Those deeply troubled about poverty traps from high effective marginal tax rates deny point blank that putting the top tax rate back up to 39% or more will harm labour supply, investment, entrepreneurship and the incentive to go on to higher education.
On taxes on sugar and tobacco, consumers are said to be fairly responsive to higher taxes. Unkind words are said about the motives of those that disagree with these taxes.
The opposition is about how taxes on sugary drinks is a waste of time unless they are prohibitively high because there is plenty of substitute sources of sugar and fattening foods.
A higher tobacco tax is much more likely to cut smoking because there is no reasonable substitute. If the government really wanted people to quit smoking, rather than raise more revenue, they would legalise the sale of the safer alternative – e-cigarettes containing nicotine.
Opponents of company tax cuts are unwilling to admit that in highly integrated global capital markets a lower company tax wins more investment. They say that more tax is paid in the home country of the foreign investor if we cut our company tax.
In the next breath, they will rage against Facebook and Google for avoiding New Zealand company taxes. This is despite their previous argument implying this tax avoidance must be futile because Facebook and Google will pay more taxes offshore if they pay less company tax in New Zealand.
European Union politicians will say in domestic elections that company taxes do not deter investment but still relentlessly bully the Irish for its 12.5% company tax rate because it was winning more investment at their expense.
What is the point of the EU and G20 push for tax harmonisation unless it is to stop competition for investment through lower company taxes?
Clashing value judgments
It is perfectly reasonable to agree on the effect of a particular tax policy but have an honest disagreement about its desirability. A higher top tax rate will not raise as much revenue as some hope but that may not matter if you want less income inequality.
Sugar taxes may not reduce obesity by much but it could be a useful first signal about healthy eating.
Others disagree because sugar taxes are ineffective and because people should be able to live their lives for better or for worse by their own lights as long as they do not harm others. People meddling in the lives of others because they know better has always ended in tears.
At least we should keep the conversation civil. Incentives matter. Taxes bite. The disagreement is over who you want the taxes to bite. By how much usually depends on how you value the competing goals of efficiency, equality and liberty.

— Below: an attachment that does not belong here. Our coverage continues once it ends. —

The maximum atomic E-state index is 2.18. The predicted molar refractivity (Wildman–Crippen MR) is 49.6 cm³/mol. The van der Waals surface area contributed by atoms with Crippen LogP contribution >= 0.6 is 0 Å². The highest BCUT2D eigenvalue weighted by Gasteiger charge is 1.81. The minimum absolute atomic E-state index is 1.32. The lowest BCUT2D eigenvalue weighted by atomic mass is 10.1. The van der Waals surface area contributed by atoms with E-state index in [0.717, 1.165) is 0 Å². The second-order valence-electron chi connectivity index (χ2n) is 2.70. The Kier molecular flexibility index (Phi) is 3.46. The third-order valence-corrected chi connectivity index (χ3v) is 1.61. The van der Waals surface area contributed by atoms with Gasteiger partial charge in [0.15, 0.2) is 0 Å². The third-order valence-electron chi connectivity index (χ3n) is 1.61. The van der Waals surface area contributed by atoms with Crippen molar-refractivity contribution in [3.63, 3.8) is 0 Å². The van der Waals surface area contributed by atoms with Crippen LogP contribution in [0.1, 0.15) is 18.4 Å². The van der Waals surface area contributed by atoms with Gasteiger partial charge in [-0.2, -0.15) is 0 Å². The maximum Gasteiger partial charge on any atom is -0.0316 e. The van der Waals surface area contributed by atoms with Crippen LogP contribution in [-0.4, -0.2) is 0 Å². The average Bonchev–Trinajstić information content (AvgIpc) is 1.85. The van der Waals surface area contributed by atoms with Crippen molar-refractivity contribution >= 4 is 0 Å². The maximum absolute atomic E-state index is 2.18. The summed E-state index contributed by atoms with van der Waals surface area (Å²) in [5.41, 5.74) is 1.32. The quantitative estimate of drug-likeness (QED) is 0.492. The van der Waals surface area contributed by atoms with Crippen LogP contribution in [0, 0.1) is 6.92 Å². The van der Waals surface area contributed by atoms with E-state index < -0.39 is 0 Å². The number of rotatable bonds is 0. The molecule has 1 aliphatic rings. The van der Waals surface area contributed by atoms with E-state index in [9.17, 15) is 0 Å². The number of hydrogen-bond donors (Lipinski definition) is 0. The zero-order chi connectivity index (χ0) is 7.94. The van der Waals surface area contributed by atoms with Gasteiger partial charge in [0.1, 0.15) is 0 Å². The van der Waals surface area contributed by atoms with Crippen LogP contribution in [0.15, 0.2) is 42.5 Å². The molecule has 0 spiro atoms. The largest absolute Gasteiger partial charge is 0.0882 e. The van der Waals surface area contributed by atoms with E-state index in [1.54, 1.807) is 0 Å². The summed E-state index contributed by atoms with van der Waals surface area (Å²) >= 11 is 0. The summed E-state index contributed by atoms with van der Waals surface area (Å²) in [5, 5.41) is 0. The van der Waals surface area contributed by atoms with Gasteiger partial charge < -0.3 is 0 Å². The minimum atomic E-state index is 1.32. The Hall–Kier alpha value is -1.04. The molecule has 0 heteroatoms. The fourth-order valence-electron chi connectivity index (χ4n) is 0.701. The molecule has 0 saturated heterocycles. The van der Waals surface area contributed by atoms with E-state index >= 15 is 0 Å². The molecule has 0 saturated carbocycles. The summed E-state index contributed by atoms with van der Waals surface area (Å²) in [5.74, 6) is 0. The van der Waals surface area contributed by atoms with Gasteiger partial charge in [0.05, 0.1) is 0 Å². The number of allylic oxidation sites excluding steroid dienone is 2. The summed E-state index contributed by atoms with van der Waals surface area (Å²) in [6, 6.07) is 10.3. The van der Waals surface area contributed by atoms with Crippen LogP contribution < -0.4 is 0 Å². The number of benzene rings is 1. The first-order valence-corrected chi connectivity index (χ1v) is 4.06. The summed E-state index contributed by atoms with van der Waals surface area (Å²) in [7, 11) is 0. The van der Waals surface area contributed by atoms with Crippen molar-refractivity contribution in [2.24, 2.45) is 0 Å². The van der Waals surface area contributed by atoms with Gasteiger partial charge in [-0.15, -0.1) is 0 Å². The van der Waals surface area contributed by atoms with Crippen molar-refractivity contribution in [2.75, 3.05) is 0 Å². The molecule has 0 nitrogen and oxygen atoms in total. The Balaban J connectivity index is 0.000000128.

Jim Rose is a research fellow at the Taxpayers’ Union
Any new kids at the trough? a report by Jim Rose launched today, collates all of the corporate welfare in Budget 2015. The report updates our previous report, Monopoly Money: the cost of corporate welfare since 2008.
The new report shows:
Corporate welfare will cost taxpayers $1.344 billion this year, up from $1.178 billion in Budget 2014
The amounts are the equivalent to $752 (Budget 2015) and $663 (Budget 2014) per household
The largest item of corporate welfare is still KiwiRail which has cost taxpayers $13.2 billion (including write downs) since 2008 with still no sign of the ‘turn around’ National promised soon after it was elected to office.
‘Economic development’ is the second largest category of corporate welfare, including a $115 million appropriation for NZTE 'international business growth services’ which saw the controversial ‘Agri-hub’ given to a Saudi farmer.
The fastest growing area of corporate welfare is the ramping up of taxpayer funded grants to agriculture businesses wanting to install irrigation.
Corporate welfare is where politicians try to pick winners and the taxpayers lose. It robs middle class taxpayers to reward the well off and politically connected. For every dollar spent on corporate welfare, there is one less dollar for education, health, or investment by the taxpayer who earned it.
The report includes a forward by Matthew Elliott, Chief Executive of the London-based business group, Business for Britain. Mr Elliott has been in New Zealand as a guest of the Taxpayers’ Union and told media:
Many of the business subsidies and corporate handouts this report exposes are more suited to an EU-style picking business winners regime than a modern open economy. What these reports demonstrate is that lower taxes – not additional government spending – are the best driver of economic growth and prosperity.
Joining the Taxpayers' Union costs only $25 and entitles you to attend our annual conference, AGM and other events.
With your support we can make the Taxpayers' Union a strong voice exposing waste and standing up for Kiwi taxpayers.
Often the best information comes from those inside the public service or local government. We guarantee your anonymity and your privacy.